The Yomiuri Shimbun A government advisory panel has submitted to Prime Minister Shinzo Abe an electoral reform plan that calls for narrowing the maximum vote-value disparity to 1.999 to 1 based on population projections for 2020.
Chaired by Mitsuo Kobayakawa, a visiting professor at Seikei University, the Council on the House of Representatives Electoral District decided on Wednesday on the plan to rezone the lower house’s single-seat constituencies based on the 2015 Population Census.
The plan calls for a review of 97 electoral districts in 19 prefectures — the largest reform of its kind — and the maximum vote-value gap between the most and least populous districts to be reduced to 1.999 to 1 from the current 2.552 to 1, based on population estimates for 2020.
The government plans to submit legislation revising the Public Offices Election Law, with the panel’s proposal incorporated, to the current Diet session.
This is the third time rezoning of the lower house’s single-seat constituencies has been proposed since an electoral system combining single-seat districts and proportional representation blocs was introduced in 1994. Previous proposals were made in 2001 and 2013.
The council worked out the reform plan in line with the law related to reform of the lower house election system, which was enacted in May last year. The plan calls for eliminating one seat in Aomori, Iwate, Mie, Nara, Kumamoto and Kagoshima. It also seeks for the maximum vote-value disparity to be below 2 to 1 based on both the 2015 census and 2020 population projections.
Specifically, two electoral districts in Tottori Prefecture, the nation’s least populous prefecture, have served as a yardstick for reform: Tottori Constituency No. 2, which was the least populous electoral district in the 2015 census; and Tottori Constituency No. 1, which would be the least populous electoral district based on the 2020 projections.
The council seeks to rezone 13 prefectures with a vote-value gap ratio of more than 2 to 1 compared to the two Tottori constituencies or with a smaller population. The reform plan is distinctive for seeking a vote-value disparity below 2 to 1 through 2020 with the use of population estimates.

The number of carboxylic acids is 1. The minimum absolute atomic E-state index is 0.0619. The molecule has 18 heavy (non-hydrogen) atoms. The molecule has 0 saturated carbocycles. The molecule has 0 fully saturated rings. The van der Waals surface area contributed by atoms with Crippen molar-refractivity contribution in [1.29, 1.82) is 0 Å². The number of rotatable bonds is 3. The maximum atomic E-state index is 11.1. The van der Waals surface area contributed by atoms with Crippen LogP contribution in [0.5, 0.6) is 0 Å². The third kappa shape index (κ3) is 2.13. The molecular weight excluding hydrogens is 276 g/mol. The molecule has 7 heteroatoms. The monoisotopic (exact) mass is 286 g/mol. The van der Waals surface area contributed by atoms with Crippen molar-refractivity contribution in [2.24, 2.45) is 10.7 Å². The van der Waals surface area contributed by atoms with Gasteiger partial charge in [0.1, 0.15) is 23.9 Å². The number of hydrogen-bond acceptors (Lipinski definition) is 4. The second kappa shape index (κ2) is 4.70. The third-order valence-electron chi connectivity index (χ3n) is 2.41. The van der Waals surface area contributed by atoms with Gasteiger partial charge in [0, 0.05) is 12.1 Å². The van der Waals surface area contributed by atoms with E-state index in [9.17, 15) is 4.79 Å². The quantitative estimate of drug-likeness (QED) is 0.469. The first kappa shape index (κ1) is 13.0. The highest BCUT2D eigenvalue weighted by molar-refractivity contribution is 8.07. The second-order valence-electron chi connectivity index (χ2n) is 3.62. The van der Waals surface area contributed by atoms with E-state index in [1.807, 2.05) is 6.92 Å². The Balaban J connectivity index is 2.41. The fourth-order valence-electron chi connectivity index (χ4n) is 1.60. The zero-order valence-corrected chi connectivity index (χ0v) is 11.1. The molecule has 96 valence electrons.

If this rezoning is carried out, the maximum disparity would be reduced to 1.956 to 1 from the current 2.176 to 1, based on the 2015 population.
Under the plan, a record 105 municipalities will be split into more than one electoral district, up from the current 88. Particularly in Tokyo, where vote-value disparities have exceeded 2 to 1 in 13 of 25 electoral districts, the districts would be rezoned significantly, creating 17 such municipalities, up from five.
In addition to reducing one single-seat constituency in the six prefectures, the government is expected to include in the legislation a plan to scrap one seat in each of the four proportional representation regional blocs — Tohoku, Kita-Kanto, Kinki and Kyushu. Under the plan, seats in the lower house will be cut to 465 (289 in single-seat constituencies and 176 in proportional representation blocs), down from the current 475 and marking the fewest seats since after the end of World War II.
Abe received the proposal from Kobayakawa at the Prime Minister’s Office on Wednesday, and indicated his willingness to pass the legislation into law during the current Diet session.
“I’ll report it to the Diet immediately and swiftly take legislative steps based on the proposal,” he said.
If the legislation is passed into law during the ongoing Diet session, a lower house election will be possible under newly rezoned districts following a monthlong period of informing the public of the reform. Speech